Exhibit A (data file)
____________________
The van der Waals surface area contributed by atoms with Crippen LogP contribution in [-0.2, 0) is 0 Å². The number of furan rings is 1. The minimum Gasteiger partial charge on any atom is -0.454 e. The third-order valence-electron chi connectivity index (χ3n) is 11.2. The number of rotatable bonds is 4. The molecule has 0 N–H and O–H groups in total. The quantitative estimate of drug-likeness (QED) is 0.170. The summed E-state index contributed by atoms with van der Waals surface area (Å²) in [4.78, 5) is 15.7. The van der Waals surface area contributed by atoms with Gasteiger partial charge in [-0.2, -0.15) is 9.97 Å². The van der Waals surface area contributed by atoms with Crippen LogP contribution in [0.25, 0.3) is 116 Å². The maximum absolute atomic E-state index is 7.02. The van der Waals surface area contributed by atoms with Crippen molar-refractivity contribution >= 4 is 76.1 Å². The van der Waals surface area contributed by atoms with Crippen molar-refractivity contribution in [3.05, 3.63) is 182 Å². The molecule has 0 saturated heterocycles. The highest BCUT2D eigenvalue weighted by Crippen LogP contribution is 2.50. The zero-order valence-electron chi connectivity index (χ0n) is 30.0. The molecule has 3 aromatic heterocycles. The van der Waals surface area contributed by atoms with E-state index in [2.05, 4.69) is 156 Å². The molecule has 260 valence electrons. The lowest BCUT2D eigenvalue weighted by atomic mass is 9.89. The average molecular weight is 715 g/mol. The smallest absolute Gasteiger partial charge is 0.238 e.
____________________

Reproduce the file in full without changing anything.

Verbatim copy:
The van der Waals surface area contributed by atoms with Crippen LogP contribution in [-0.2, 0) is 0 Å². The number of furan rings is 1. The minimum Gasteiger partial charge on any atom is -0.454 e. The third-order valence-electron chi connectivity index (χ3n) is 11.2. The number of rotatable bonds is 4. The molecule has 0 N–H and O–H groups in total. The quantitative estimate of drug-likeness (QED) is 0.170. The summed E-state index contributed by atoms with van der Waals surface area (Å²) in [4.78, 5) is 15.7. The van der Waals surface area contributed by atoms with Gasteiger partial charge in [-0.2, -0.15) is 9.97 Å². The van der Waals surface area contributed by atoms with Crippen LogP contribution in [0.25, 0.3) is 116 Å². The maximum absolute atomic E-state index is 7.02. The van der Waals surface area contributed by atoms with Crippen molar-refractivity contribution >= 4 is 76.1 Å². The van der Waals surface area contributed by atoms with Crippen molar-refractivity contribution in [3.05, 3.63) is 182 Å². The molecule has 0 saturated heterocycles. The highest BCUT2D eigenvalue weighted by Crippen LogP contribution is 2.50. The zero-order valence-electron chi connectivity index (χ0n) is 30.0. The molecule has 3 aromatic heterocycles. The van der Waals surface area contributed by atoms with E-state index in [2.05, 4.69) is 156 Å². The molecule has 260 valence electrons. The lowest BCUT2D eigenvalue weighted by atomic mass is 9.89. The average molecular weight is 715 g/mol. The smallest absolute Gasteiger partial charge is 0.238 e.